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Garden District Book Shop, A Studio in the Woods, and the New Orleans Center for the Gulf South at Tulane University present a virtual event, Life of a Klansman: A Family History in White Supremacy Author Edward Ball in conversation with Dr. Lydia Pelot-Hobbs.

This month's Braid & Flow topic is RECKONING. A bill, an account, a settlement. How do we hold ourselves and others accountable? How do we form the language to call out oppressive institutions and call in the individuals at the helm? July’s Braid and Flow: Reckoning will look into our practices with regards to Climate, Money, and Cultural Institutions. Through this conversation, we hope to come to restorative and healthy solutions to this period of reckoning.

Braid and Flow is a bimonthly convening that explore themes that stretch across scales and disciplines, such as food and food systems, racialized violence, and technology and intimacy. Our goal is to learn from each other, and to strengthen the theories and the practices that guide our work as artists, activists, researchers, policy makers, writers, scientists, designers, teachers, students, and leaders, all working to navigate the Anthropocene and the challenges of climate change and pandemic.

Welcome to the Braid and Flow series. To join, please sign up here: shorturl.at/gnsQW
For now, these meetings will be online. The series kicks off at 6 p.m. on Monday, May 18, with a brief introduction to Braid and Flow and this month's topic of food before we break into three separate guided conversations exploring these aspects of food and food systems: 1) Access & Distribution, 2) Health & Nutrition, and 3) Ecology & Gardening.

Around thirty scholars and creative writers who contributed to the new collection of essays, New Orleans: A Literary History, edited by Tulane English Professor T. R. Johnson, will gather for an all-day symposium on January 25th in the Stibbs conference room of the LBC for a sequence of four panel discussions about the intersections between -- and the implications of -- their work. The symposium will begin at 9:15am with a general welcome.  The panels will then follow, thus: I. Creolism and Cosmpolitanism in the 18th and 19th centuries; II.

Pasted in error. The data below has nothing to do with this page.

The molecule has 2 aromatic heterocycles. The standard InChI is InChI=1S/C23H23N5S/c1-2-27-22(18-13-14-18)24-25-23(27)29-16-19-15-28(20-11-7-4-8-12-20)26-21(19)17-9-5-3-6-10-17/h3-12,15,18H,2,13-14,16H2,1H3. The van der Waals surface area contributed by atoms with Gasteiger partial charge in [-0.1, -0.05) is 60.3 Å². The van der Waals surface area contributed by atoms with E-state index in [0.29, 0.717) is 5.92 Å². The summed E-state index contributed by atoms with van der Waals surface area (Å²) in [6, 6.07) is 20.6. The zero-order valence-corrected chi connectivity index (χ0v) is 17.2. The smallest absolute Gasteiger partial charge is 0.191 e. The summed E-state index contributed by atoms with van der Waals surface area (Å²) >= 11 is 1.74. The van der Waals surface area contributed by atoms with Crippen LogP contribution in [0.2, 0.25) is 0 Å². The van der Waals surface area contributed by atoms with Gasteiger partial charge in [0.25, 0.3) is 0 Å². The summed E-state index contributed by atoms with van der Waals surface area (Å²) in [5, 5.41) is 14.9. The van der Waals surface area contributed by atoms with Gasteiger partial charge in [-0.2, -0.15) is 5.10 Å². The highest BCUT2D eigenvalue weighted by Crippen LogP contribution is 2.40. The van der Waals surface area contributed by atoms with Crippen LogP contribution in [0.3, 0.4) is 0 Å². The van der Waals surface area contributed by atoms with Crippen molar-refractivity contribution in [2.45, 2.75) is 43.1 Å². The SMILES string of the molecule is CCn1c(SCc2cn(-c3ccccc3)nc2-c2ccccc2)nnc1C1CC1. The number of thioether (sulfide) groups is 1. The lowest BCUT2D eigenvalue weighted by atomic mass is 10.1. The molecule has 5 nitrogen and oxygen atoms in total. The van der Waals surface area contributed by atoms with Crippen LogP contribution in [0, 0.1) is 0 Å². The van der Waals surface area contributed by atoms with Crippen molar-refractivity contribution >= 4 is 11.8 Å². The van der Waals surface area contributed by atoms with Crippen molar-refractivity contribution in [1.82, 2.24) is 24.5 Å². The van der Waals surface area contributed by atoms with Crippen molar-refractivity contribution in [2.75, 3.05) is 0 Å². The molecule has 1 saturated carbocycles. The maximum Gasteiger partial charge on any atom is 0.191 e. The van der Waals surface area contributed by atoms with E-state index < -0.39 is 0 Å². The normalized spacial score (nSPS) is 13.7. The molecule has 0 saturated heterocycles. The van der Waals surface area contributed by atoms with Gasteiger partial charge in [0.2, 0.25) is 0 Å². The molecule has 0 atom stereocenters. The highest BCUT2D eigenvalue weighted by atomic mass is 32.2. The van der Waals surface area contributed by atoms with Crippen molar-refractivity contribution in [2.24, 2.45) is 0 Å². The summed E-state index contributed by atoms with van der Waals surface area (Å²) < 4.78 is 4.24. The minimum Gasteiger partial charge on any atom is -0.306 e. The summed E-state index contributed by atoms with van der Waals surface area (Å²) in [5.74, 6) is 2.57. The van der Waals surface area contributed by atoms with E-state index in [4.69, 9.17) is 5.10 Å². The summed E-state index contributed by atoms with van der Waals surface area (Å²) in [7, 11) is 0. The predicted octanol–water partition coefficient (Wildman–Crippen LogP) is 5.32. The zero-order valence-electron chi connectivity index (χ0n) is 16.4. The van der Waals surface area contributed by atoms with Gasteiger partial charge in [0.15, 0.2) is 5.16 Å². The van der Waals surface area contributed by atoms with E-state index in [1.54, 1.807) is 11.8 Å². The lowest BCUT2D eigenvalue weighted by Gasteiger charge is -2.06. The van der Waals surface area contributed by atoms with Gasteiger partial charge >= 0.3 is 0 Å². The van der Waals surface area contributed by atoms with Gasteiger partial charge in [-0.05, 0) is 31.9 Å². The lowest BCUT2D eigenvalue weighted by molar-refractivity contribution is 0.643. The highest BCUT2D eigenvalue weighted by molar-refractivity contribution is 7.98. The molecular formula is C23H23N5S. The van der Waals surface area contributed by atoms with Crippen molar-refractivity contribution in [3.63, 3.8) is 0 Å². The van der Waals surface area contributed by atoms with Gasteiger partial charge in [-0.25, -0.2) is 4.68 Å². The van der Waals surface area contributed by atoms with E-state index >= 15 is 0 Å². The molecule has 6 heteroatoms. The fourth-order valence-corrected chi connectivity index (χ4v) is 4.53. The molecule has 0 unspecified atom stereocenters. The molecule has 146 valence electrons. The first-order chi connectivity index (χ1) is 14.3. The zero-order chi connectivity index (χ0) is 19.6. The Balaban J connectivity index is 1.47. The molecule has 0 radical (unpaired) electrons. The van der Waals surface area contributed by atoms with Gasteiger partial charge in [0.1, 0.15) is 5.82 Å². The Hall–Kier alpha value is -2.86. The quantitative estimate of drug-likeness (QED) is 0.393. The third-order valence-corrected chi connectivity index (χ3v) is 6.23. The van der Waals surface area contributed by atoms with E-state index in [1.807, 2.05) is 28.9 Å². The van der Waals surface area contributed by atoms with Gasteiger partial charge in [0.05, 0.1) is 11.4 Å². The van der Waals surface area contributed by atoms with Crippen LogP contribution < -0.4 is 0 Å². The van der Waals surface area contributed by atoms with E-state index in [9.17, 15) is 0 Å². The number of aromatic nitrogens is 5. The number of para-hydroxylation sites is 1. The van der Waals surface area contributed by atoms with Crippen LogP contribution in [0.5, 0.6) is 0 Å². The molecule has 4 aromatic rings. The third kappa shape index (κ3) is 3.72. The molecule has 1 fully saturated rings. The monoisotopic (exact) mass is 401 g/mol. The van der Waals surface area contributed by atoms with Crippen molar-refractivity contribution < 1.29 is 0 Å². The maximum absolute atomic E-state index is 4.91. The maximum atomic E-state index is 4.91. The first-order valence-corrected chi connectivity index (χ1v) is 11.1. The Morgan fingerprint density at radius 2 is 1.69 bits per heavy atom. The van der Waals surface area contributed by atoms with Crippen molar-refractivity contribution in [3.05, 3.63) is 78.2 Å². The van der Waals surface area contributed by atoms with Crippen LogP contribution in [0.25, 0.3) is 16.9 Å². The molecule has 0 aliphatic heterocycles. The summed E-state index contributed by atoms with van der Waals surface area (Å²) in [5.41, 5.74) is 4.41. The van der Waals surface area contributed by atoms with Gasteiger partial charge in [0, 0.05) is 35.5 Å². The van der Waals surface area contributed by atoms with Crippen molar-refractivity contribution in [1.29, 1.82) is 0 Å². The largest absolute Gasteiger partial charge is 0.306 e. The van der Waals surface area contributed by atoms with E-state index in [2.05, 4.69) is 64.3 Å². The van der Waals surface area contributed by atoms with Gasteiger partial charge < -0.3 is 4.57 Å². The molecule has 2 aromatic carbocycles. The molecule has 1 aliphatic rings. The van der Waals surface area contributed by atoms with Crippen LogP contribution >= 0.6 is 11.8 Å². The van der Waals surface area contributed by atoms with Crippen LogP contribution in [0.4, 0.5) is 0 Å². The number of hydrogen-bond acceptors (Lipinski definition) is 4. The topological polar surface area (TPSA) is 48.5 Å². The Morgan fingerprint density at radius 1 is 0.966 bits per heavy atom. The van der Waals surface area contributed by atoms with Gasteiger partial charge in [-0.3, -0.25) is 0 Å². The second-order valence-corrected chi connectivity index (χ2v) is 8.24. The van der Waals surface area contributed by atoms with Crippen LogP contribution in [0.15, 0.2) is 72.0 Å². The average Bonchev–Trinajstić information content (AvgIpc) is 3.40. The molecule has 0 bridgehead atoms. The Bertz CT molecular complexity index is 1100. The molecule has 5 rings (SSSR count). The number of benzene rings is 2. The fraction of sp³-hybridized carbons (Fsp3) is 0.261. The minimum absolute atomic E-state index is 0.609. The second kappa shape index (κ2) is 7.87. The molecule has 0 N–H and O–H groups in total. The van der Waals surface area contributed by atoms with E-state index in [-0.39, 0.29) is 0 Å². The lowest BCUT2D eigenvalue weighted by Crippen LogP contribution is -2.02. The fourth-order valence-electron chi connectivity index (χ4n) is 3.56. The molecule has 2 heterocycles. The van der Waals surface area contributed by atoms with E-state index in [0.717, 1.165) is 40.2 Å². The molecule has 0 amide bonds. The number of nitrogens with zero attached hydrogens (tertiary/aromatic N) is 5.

UNCERTAINTY | 2019 Administrators Conference
November 7-9, 2019 | New Orleans, LA
Conference Partner: Tulane University, School of Architecture
Conference Co-chairs:
* Iñaki Alday, Dean, Tulane University
* Michelle Addington, Dean, University of Texas at Austin
* Kentaro Tsubaki, Associate Dean, Tulane University
If there is one certainty that we can universally count on as an enduring condition in the built environment, it is the increasing UNCERTAINTY brought by climate change.

Sovereignty is the full right and power of a governing body over itself, without any interference from outside sources or bodies. The colonial history of the gulf south region is fraught with infractions to the sovereignty of Indigenous governance, land rights and physical bodies.

Democracy in Retreat? Master Planning in a Warming World
March 29, 2019
Tulane River and Coastal Center
1370 Port of New Orleans Pl., New Orleans, LA 70130

On April 5th,  Dr. Bill Maurer will give the final talk of the Tulane Anthropology Colloquium Series 2018-2019: An Exploration of Power Through Practice. 
Please join us for light refreshments at 3:30 pm and the talk at 4:00 pm (see abstract below). 

“The varsity Sport for the Mind,”  FIRST Robotics Competition (FRC) combines the excitement of sport with the rigors of science and technology. Under strict rules, limited resources, and time limits, teams of 25 students or more are challenged to raise funds, design a team “brand,” hone teamwork skills, and build and program robots to perform prescribed tasks against a field of competitors.  It’s as close to “real-world engineering” as a student can get. Volunteer professional mentors lend their time and talents to guide each team.

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